INDIANAPOLIS — Collin and Brendan Wood — like more than 5 million others the past five Sundays — watched the Michael Jordan-centered 10-episode series “The Last Dance” intently.
But Collin and Brendan watched it from a different angle than most. Their grandfather, Jerry Sloan, the Utah Jazz coach for two NBA Finals against Jordan’s Chicago Bulls in 1997 and ’98, was part of the series in a short but memorable role. After the Bulls’ 96-54 win over the Jazz in Game 3 of the ’98 Finals, the documentary showed a portion of Sloan’s postgame interview as he looked at the box score.
“This was actually the score? Is this the final?” Sloan asked.
That line elicited a laugh from both Collin and Brendan. Sloan, who died on Friday at age 78 following a battle with Parkinson’s disease and Lewy body dementia, is best-known as a Hall of Fame coach who led the Jazz for 23 seasons through a remarkable stretch of consistency that included 15 consecutive playoff appearances.
But Collin and Brendan were glad to see their grandpa’s dry sense of humor in the last episode of the series Sunday night.
“It was good to see people got to see the funnier side of our grandpa,” Collin Wood said. “When he talked about the score in that game, I think people got to see what he was like as a person.”
Sloan grew up the youngest of 10 siblings on a farm south of McLeansboro in southern Illinois. Jerry’s father died when he was 4. Collin, Brendan and older brother Adam grew up hearing stories about their grandfather’s humble upbringing from their mother, Kathy, one of Jerry and Bobbye Sloan’s three children.
They also saw it for themselves when the family would visit their grandfather before he retired during the 2011 season. Sloan was a beloved figure in Salt Lake City, even after his retirement.
“After he retired we would go out to eat and people would say, ‘Hello Jerry’ or whatever, but they wouldn’t really come up and bother him,” Brendan Wood remembered. “They treated him like he was a regular person. I think there was a lot of respect there from the people in Utah. That’s what I remember the most about being around him then.”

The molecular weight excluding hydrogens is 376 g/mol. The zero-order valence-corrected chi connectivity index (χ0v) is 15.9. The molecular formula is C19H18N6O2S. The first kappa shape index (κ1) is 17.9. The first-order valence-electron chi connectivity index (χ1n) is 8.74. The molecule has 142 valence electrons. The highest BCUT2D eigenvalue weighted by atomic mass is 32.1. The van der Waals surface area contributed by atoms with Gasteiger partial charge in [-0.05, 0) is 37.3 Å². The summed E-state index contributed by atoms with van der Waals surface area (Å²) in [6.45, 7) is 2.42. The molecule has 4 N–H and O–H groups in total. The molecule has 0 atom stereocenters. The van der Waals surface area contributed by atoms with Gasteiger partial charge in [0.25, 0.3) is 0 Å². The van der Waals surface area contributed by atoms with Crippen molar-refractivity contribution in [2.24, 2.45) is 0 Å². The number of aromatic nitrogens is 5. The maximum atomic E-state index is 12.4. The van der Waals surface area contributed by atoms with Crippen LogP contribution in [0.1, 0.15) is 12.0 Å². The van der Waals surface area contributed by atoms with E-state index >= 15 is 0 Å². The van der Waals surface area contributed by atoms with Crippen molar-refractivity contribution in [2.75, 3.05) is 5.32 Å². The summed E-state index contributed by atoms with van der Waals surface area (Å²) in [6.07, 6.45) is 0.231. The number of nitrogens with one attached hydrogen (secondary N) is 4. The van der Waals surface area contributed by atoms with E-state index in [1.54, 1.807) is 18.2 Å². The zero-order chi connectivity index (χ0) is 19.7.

Sloan, after graduating high school in 1960 at McLeansboro, made his name as a star player at the University of Evansville, leading the Purple Aces to Division II national championships in 1964 and ’65. He was selected fourth by the Chicago Bulls in the 1966 NBA draft and became known as the “Original Bull,” becoming a fan favorite for his tenacious defense and hustle during an 11-year career that saw him earn All-Star honors twice. He was a four-time all-defensive team selection.
Michael Wilbon shared a story on ESPN on Friday of a fight between Sloan and Cincinnati’s Norm Van Lier that spilled into the concourse. The Bulls wanted to trade for Van Lier but ran it by Sloan first.
Sloan’s reaction? “Anybody who would fight me into the stands is a guy I want to play with.” Sloan and Van Lier were teammates through the 1970s for one of the NBA’s toughest backcourts.
“All we knew of him as a player were the stories we heard,” Collin Wood said. “But they were great stories. It goes back to his upbringing. I think one thing we always knew about him was that he came from a hard-working family and brought himself up from nothing. He was a humble guy. Every time you would hear him talk, he would say he was grateful for his opportunities. He was always such a down-to-earth type of person.”
Sloan’s wife, Bobbye, died in 2004 from pancreatic cancer. The Sloans had three children — daughters Kathy (Wood) and Holly (Parrish) and son, Brian. Brian Sloan was Mr. Basketball in Illinois in 1984 after leading McLeansboro to the Class A state title before going on to play at Indiana for Bob Knight from 1984-89. Kathy, who is married to Todd Wood, also played college basketball at DePaul before transferring and playing at Evansville.
The Woods remember traveling to Jazz games prior to Sloan’s retirement and watching behind-the-scenes action up close.
“After games we would be able to stay late and the players would come by and we’d get to meet them,” Collin said. “I remember after one of the Jazz-Spurs playoff games (in 2007), Carlos Boozer came out of the locker room and talked to us and gave me his wristbands.
“There was a softer side to him that people didn’t see as much. He cared a lot about his family and friends. And he had a sense of humor to him that was easy to see if you were around him.”
Sloan saw his grandkids play basketball up until four or five years ago, around the time his health declined. But the Woods are thankful for the time they had with him.
“I would want him to be remembered as a great coach,” Brendan Wood said. “His goal was to get the job done. He was a simple and kind-hearted person who treated people the right way. He would talk to everyone and put them under his wing and make them feel important. He was hard-nosed but also had that softer side that I’ll always remember. He treated people right.”
Call Star reporter Kyle Neddenriep at 317-444-6649.